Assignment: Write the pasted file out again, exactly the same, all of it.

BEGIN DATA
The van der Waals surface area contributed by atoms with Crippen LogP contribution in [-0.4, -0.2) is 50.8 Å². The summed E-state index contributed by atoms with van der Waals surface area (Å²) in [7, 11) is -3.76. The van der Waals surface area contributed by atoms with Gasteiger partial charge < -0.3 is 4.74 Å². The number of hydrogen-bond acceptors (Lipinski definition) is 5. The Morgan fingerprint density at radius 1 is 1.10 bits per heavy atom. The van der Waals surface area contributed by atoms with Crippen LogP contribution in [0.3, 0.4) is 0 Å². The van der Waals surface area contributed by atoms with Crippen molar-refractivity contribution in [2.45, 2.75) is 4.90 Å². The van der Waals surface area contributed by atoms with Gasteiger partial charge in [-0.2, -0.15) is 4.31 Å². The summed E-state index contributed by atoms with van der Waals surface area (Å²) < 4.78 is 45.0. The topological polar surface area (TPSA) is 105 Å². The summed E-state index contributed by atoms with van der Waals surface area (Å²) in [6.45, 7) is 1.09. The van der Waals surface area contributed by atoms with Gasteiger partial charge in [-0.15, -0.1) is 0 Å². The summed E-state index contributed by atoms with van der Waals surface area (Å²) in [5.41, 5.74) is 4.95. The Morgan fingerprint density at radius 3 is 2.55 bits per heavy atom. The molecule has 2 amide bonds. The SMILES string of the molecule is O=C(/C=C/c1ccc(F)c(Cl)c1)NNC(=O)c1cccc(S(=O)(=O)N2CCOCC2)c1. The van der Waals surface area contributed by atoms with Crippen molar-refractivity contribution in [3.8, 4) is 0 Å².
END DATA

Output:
The van der Waals surface area contributed by atoms with Crippen LogP contribution in [-0.4, -0.2) is 50.8 Å². The summed E-state index contributed by atoms with van der Waals surface area (Å²) in [7, 11) is -3.76. The van der Waals surface area contributed by atoms with Gasteiger partial charge < -0.3 is 4.74 Å². The number of hydrogen-bond acceptors (Lipinski definition) is 5. The Morgan fingerprint density at radius 1 is 1.10 bits per heavy atom. The van der Waals surface area contributed by atoms with Crippen LogP contribution in [0.3, 0.4) is 0 Å². The van der Waals surface area contributed by atoms with Crippen molar-refractivity contribution in [2.45, 2.75) is 4.90 Å². The van der Waals surface area contributed by atoms with Gasteiger partial charge in [-0.2, -0.15) is 4.31 Å². The summed E-state index contributed by atoms with van der Waals surface area (Å²) < 4.78 is 45.0. The topological polar surface area (TPSA) is 105 Å². The summed E-state index contributed by atoms with van der Waals surface area (Å²) in [6.45, 7) is 1.09. The van der Waals surface area contributed by atoms with Gasteiger partial charge in [-0.15, -0.1) is 0 Å². The summed E-state index contributed by atoms with van der Waals surface area (Å²) in [5.41, 5.74) is 4.95. The Morgan fingerprint density at radius 3 is 2.55 bits per heavy atom. The molecule has 2 amide bonds. The SMILES string of the molecule is O=C(/C=C/c1ccc(F)c(Cl)c1)NNC(=O)c1cccc(S(=O)(=O)N2CCOCC2)c1. The van der Waals surface area contributed by atoms with Crippen molar-refractivity contribution in [3.8, 4) is 0 Å².